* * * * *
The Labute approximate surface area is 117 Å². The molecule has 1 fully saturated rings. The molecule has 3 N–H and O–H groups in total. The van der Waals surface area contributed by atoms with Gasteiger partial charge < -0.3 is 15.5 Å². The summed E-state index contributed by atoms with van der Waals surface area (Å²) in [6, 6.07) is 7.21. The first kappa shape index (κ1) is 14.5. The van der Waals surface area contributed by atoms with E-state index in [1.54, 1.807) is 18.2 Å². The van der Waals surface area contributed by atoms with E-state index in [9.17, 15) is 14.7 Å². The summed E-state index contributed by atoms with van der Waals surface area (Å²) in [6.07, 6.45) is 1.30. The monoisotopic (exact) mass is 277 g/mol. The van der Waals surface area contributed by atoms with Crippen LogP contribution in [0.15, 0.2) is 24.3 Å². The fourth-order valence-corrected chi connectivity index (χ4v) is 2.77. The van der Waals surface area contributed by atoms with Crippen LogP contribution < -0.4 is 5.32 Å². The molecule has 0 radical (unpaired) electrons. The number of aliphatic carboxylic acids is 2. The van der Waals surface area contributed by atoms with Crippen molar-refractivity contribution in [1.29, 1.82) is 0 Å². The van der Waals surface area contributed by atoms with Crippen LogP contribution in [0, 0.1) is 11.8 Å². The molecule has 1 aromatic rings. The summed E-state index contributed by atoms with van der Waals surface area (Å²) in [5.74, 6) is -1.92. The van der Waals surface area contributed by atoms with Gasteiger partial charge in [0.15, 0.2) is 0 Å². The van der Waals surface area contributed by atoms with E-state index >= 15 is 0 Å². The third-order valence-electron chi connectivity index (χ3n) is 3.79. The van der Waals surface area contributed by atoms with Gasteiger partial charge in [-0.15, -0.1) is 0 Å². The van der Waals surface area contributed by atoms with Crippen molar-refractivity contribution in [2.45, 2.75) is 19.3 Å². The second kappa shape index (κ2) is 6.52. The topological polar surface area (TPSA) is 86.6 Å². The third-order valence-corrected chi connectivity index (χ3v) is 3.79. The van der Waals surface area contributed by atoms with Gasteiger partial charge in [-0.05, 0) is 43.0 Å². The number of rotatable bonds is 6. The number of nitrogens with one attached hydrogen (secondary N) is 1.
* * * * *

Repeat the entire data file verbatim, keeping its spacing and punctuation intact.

The Labute approximate surface area is 117 Å². The molecule has 1 fully saturated rings. The molecule has 3 N–H and O–H groups in total. The van der Waals surface area contributed by atoms with Gasteiger partial charge < -0.3 is 15.5 Å². The summed E-state index contributed by atoms with van der Waals surface area (Å²) in [6, 6.07) is 7.21. The first kappa shape index (κ1) is 14.5. The van der Waals surface area contributed by atoms with E-state index in [1.54, 1.807) is 18.2 Å². The van der Waals surface area contributed by atoms with E-state index in [9.17, 15) is 14.7 Å². The summed E-state index contributed by atoms with van der Waals surface area (Å²) in [6.07, 6.45) is 1.30. The monoisotopic (exact) mass is 277 g/mol. The van der Waals surface area contributed by atoms with Crippen LogP contribution in [0.15, 0.2) is 24.3 Å². The fourth-order valence-corrected chi connectivity index (χ4v) is 2.77. The van der Waals surface area contributed by atoms with Crippen LogP contribution < -0.4 is 5.32 Å². The molecule has 0 radical (unpaired) electrons. The number of aliphatic carboxylic acids is 2. The van der Waals surface area contributed by atoms with Crippen molar-refractivity contribution in [1.29, 1.82) is 0 Å². The van der Waals surface area contributed by atoms with Crippen LogP contribution in [0, 0.1) is 11.8 Å². The molecule has 1 aromatic rings. The summed E-state index contributed by atoms with van der Waals surface area (Å²) in [5.74, 6) is -1.92. The van der Waals surface area contributed by atoms with Gasteiger partial charge in [0.15, 0.2) is 0 Å². The van der Waals surface area contributed by atoms with E-state index >= 15 is 0 Å². The third-order valence-electron chi connectivity index (χ3n) is 3.79. The van der Waals surface area contributed by atoms with Gasteiger partial charge in [-0.15, -0.1) is 0 Å². The van der Waals surface area contributed by atoms with Crippen molar-refractivity contribution in [2.45, 2.75) is 19.3 Å². The second kappa shape index (κ2) is 6.52. The topological polar surface area (TPSA) is 86.6 Å². The third-order valence-corrected chi connectivity index (χ3v) is 3.79. The van der Waals surface area contributed by atoms with Gasteiger partial charge in [-0.05, 0) is 43.0 Å². The number of rotatable bonds is 6. The number of nitrogens with one attached hydrogen (secondary N) is 1.